Then we see Paul. Paul travels all over, spending time in various places proclaiming the gospels to Jew and Gentile alike. Before he leaves, he appoints overseers for those churches, either from the men who are travelling with him (such as Timothy or Titus) or from the men who are of that flock who are believers.
Now, I know that the word "church" has different meanings. It can mean a particular building where Christians meet to worship. This in and of itself was important. They made it known, if they weren't being persecuted, where they were to be found, and often this was in the open, such as in Solomon's Portico of the Temple or in the squares of the towns. In this period of time, before and during the persecution, Christians often arranged to meet at a central spot, or in each other's homes. When I was led to go back to church, I found a church by seeing them along the streets, looking in the Yellow Pages, and learning what was being taught there. Even our denominational names can help in that. But with the abandonment of Scripture, changes in practice, and even the trying to hide the denomination through names like "The Crossing" or "community church" that is becoming much more difficult.
The church can also mean all of the believers of Christ worldwide. It is composed only of those who believe, even though in the church buildings and in the activities of the church, we recognize that there are those whose faith is dead. They are not included in this definition of church. So all who confess faith in the Triune God and who believe in Christ's death and resurrection are always members of the Church, even when they are not involved in their particular congregation.
But then there is the congregation. The congregation is a very important thing. This is shown by the fact that the first thing the Holy Spirit did after bringing people to faith is that he brought them together. Everywhere the apostles went, they proclaimed the Word, some believed, and they began gathering together. The word 'church' is used 92 times in the Bible specifically referring to a congregation of believers. (info courtesy of The Master Study Bible, Holman Press...out of print, to my chagrin).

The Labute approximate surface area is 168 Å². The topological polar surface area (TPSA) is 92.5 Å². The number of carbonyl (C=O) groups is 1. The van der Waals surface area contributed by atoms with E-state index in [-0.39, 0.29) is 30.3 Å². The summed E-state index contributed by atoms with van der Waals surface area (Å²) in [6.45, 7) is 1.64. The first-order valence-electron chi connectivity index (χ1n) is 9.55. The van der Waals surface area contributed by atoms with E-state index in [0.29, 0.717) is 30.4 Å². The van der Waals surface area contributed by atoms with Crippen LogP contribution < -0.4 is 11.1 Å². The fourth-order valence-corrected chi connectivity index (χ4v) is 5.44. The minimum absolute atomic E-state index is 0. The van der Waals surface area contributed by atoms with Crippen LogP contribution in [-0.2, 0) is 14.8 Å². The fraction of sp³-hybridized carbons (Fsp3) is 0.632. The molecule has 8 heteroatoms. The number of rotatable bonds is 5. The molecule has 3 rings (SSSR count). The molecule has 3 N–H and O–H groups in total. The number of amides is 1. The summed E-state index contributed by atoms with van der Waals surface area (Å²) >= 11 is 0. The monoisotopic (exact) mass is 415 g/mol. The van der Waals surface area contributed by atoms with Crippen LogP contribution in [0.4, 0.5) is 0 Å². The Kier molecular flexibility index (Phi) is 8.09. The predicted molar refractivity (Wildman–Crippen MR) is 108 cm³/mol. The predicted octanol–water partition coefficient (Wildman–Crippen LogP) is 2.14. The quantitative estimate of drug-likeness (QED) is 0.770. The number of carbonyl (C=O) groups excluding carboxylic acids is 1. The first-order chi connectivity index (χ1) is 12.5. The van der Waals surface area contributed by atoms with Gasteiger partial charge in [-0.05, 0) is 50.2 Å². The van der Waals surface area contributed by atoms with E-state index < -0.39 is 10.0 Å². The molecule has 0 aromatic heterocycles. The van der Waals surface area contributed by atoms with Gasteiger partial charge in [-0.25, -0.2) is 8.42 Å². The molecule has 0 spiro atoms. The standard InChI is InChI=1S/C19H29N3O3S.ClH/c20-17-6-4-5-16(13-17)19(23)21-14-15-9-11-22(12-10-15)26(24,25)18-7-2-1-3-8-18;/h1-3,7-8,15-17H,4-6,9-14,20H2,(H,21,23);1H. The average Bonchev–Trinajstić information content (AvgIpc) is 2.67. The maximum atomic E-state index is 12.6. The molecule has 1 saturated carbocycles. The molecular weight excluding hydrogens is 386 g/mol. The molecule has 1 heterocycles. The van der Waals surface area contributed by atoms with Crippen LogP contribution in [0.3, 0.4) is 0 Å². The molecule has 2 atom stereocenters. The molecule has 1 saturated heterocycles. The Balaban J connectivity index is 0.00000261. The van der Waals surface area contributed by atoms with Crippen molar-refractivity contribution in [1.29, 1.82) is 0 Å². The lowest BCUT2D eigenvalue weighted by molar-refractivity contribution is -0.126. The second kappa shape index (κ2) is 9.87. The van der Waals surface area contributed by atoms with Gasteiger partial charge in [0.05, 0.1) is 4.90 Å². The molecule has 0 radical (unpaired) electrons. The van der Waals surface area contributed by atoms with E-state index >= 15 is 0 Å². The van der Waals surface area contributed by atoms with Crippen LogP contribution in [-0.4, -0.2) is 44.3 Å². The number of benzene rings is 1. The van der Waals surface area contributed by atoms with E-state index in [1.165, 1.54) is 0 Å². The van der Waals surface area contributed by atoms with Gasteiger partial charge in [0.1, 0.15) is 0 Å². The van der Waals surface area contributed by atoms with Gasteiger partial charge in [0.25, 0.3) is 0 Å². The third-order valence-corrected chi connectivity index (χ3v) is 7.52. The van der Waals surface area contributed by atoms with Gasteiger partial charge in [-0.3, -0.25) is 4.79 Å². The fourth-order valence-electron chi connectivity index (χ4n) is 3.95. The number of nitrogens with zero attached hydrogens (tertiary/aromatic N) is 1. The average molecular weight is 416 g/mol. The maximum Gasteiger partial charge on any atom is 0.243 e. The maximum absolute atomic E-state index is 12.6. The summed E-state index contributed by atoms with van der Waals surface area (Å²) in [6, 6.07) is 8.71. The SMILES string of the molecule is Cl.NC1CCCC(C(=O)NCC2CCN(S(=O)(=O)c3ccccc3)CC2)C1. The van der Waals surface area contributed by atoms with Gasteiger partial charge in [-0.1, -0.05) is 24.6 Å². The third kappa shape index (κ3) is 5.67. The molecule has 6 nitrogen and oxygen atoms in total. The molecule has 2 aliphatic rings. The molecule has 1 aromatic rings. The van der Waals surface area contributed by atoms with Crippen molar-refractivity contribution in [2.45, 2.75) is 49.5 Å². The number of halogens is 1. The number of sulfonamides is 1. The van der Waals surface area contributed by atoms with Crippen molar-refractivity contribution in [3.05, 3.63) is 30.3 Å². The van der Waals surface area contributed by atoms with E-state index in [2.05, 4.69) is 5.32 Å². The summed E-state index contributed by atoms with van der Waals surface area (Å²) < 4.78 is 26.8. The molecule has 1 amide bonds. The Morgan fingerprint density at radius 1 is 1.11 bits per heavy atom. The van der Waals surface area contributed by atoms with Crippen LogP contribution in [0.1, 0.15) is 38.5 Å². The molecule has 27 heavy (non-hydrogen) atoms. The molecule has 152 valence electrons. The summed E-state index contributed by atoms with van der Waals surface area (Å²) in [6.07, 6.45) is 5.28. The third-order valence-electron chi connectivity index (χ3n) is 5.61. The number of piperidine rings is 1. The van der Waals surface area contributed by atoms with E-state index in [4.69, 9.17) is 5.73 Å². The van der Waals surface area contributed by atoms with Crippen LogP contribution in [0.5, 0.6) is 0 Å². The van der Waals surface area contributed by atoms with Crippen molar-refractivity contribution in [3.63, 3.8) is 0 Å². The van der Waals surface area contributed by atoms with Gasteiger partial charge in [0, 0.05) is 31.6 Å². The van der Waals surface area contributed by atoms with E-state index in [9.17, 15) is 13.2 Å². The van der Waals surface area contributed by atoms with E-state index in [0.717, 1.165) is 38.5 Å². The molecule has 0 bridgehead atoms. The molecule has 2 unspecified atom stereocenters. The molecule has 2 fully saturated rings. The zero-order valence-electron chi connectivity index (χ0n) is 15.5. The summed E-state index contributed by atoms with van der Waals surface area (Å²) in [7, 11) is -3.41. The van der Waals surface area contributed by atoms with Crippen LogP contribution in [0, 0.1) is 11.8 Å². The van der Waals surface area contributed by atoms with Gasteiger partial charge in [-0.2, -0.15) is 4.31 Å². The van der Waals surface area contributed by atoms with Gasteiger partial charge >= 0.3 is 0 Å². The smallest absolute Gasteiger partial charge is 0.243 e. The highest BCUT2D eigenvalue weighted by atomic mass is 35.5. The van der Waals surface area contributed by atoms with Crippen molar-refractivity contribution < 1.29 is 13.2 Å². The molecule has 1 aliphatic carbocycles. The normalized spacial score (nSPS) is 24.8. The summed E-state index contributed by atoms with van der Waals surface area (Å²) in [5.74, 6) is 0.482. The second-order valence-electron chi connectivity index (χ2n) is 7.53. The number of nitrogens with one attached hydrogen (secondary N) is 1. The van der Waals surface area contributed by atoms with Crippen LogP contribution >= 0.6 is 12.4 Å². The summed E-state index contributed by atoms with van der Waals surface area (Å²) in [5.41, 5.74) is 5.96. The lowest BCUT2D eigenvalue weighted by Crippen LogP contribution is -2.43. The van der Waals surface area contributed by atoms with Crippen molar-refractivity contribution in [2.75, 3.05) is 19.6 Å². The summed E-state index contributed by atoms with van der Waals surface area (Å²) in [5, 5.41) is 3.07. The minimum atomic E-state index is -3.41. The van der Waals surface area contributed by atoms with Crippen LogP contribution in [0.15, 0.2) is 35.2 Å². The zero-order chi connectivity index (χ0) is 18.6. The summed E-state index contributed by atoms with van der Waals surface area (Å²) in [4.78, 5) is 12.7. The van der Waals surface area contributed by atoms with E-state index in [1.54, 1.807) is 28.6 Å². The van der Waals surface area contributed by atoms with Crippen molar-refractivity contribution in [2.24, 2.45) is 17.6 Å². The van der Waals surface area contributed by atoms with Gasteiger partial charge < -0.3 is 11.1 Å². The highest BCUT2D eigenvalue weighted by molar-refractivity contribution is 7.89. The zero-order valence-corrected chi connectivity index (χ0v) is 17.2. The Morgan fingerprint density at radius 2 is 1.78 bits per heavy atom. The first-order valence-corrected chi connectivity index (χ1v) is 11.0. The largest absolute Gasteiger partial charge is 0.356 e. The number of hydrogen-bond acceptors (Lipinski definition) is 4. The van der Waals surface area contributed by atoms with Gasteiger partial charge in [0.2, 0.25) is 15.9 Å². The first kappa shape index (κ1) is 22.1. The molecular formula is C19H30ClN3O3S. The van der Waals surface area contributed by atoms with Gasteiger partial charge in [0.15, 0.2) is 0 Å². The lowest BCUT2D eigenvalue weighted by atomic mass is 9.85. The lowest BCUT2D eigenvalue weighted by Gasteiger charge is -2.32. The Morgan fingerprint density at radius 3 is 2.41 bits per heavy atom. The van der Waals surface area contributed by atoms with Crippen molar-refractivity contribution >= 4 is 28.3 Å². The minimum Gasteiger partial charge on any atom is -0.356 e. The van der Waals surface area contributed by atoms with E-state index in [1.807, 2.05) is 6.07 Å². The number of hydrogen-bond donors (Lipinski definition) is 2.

And this is not in the context of "where two or three are gathered." There are more. When Paul writes his epistles back to the congregations he has visited, and those which he hopes to, he knows that these letters will be read there (2 Thess 5:27). If people are saying "I don't need to go, I'm just going to meet with Lycius and Petros" they will miss important things. When you look at the fact that Paul considered it this important to uplift, teach, encourage, and rebuke....they could be missing a whole lot, and straying off very easily. The church was in a dangerous time then. It still is. The gathering together, when the church is doing it's job, protects it's people from false doctrine, and proclaims the good and warns the believers who are in danger - these all flow out of the preaching of the Word and the unification that occurs in the sacramental life of the church.
Paul also points out how these churches did powerful things. When Paul was in Thessalonica, the Philippians sent aid to him. The Thessalonians in turn learned from that example. The young churches sent aid to Jerusalem when famine hit. Many of the churches sent their most promising young men with Paul to be trained, to support him, and even to help pastor new churches in various places.
But reading the epistles, it also becomes very clear that the gathering of believers around Word and Sacrament is good by what is NOT said. Paul never, EVER, specifically says "if things are not going well, go find a few friends and gather on your own" or "continue studying privately." Instead, he says:
"..but rather resolve not to put a stumbling block or a cause to fall in our brother's way." Romans 14:13b
"We then who are strong ought to bear with the scruples of the weak and not to please ourself." Romans 15:1
"Now I urge you, brethren, note those who cause divisions and offenses, contrary to the doctrine which you learned, and avoid them. For those who are such do not serve our Lord Jesus Chrst, but their own belly, and by smooth words and flattering speech deceive the hearts of the simple." (Romans 16:17-18)
"Now I plead with you, brethren, by the name of our Lord Jesus Christ that you all speak the same thing and that there be no divisions among you, but that you be perfectly joined together in the same mind and in the same judgment." (1 Cor. 1:10)
"Brethren, if a man is overtaken in any trespass, you who are spiritual restore such a one such a one in a spirit of gentleness, considering yourself lest you also be tempted. Bear one another's burdens, and so fulfill the law of Christ." Galatians 6:1-2
"let all bitterness, wrath, anger, clamor, and evil speaking be put away from you, with all malice. And be kind to one another, tenderhearted, forgiving one another, even as God in Christ forgave you." Ephesians 4:31-32